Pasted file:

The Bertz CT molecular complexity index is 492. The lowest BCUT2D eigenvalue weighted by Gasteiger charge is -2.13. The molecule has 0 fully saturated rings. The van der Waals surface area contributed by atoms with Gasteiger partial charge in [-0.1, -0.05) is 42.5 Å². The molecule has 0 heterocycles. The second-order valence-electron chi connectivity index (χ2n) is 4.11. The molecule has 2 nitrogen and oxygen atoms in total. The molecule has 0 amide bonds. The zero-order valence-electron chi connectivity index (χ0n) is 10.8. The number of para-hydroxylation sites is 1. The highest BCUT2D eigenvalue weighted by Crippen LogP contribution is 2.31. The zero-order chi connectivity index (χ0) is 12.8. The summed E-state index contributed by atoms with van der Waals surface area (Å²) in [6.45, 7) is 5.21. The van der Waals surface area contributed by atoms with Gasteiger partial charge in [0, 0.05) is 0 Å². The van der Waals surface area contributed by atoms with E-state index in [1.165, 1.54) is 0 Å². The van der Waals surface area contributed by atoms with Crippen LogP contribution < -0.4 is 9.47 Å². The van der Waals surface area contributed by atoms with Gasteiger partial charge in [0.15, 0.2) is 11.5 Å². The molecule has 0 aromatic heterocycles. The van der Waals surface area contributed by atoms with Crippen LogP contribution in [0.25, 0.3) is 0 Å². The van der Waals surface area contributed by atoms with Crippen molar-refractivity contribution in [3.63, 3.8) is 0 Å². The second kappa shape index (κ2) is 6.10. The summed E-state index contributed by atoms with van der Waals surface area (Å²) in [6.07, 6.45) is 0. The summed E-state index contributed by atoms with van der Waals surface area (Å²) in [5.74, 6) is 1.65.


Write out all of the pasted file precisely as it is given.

The Bertz CT molecular complexity index is 492. The lowest BCUT2D eigenvalue weighted by Gasteiger charge is -2.13. The molecule has 0 fully saturated rings. The van der Waals surface area contributed by atoms with Gasteiger partial charge in [-0.1, -0.05) is 42.5 Å². The molecule has 0 heterocycles. The second-order valence-electron chi connectivity index (χ2n) is 4.11. The molecule has 2 nitrogen and oxygen atoms in total. The molecule has 0 amide bonds. The zero-order valence-electron chi connectivity index (χ0n) is 10.8. The number of para-hydroxylation sites is 1. The highest BCUT2D eigenvalue weighted by Crippen LogP contribution is 2.31. The zero-order chi connectivity index (χ0) is 12.8. The summed E-state index contributed by atoms with van der Waals surface area (Å²) in [6.45, 7) is 5.21. The van der Waals surface area contributed by atoms with Gasteiger partial charge in [0, 0.05) is 0 Å². The van der Waals surface area contributed by atoms with E-state index in [1.165, 1.54) is 0 Å². The van der Waals surface area contributed by atoms with Crippen LogP contribution < -0.4 is 9.47 Å². The van der Waals surface area contributed by atoms with Gasteiger partial charge in [0.15, 0.2) is 11.5 Å². The molecule has 0 aromatic heterocycles. The van der Waals surface area contributed by atoms with Crippen LogP contribution in [0.25, 0.3) is 0 Å². The van der Waals surface area contributed by atoms with Crippen molar-refractivity contribution in [3.63, 3.8) is 0 Å². The second kappa shape index (κ2) is 6.10. The summed E-state index contributed by atoms with van der Waals surface area (Å²) in [6.07, 6.45) is 0. The summed E-state index contributed by atoms with van der Waals surface area (Å²) in [5.74, 6) is 1.65.